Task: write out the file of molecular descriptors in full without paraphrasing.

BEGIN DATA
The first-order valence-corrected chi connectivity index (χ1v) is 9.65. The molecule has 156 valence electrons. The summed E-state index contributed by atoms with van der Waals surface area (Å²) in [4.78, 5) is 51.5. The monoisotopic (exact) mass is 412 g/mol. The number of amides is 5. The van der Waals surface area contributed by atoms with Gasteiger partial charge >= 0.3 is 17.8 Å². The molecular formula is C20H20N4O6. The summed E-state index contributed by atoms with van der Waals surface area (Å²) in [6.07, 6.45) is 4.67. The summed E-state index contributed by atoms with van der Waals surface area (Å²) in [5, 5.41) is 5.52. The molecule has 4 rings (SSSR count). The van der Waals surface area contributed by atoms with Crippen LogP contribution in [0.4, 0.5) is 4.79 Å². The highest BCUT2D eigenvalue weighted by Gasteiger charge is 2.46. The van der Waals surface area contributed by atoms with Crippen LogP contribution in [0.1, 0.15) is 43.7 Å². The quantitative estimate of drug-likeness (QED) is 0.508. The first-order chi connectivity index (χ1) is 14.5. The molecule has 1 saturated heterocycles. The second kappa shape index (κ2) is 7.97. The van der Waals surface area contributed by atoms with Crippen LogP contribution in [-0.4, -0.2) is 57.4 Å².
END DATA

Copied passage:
The first-order valence-corrected chi connectivity index (χ1v) is 9.65. The molecule has 156 valence electrons. The summed E-state index contributed by atoms with van der Waals surface area (Å²) in [4.78, 5) is 51.5. The monoisotopic (exact) mass is 412 g/mol. The number of amides is 5. The van der Waals surface area contributed by atoms with Gasteiger partial charge >= 0.3 is 17.8 Å². The molecular formula is C20H20N4O6. The summed E-state index contributed by atoms with van der Waals surface area (Å²) in [6.07, 6.45) is 4.67. The summed E-state index contributed by atoms with van der Waals surface area (Å²) in [5, 5.41) is 5.52. The molecule has 4 rings (SSSR count). The van der Waals surface area contributed by atoms with Crippen LogP contribution in [0.4, 0.5) is 4.79 Å². The highest BCUT2D eigenvalue weighted by Gasteiger charge is 2.46. The van der Waals surface area contributed by atoms with Crippen LogP contribution in [0.1, 0.15) is 43.7 Å². The quantitative estimate of drug-likeness (QED) is 0.508. The first-order chi connectivity index (χ1) is 14.5. The molecule has 1 saturated heterocycles. The second kappa shape index (κ2) is 7.97. The van der Waals surface area contributed by atoms with Crippen LogP contribution in [-0.4, -0.2) is 57.4 Å².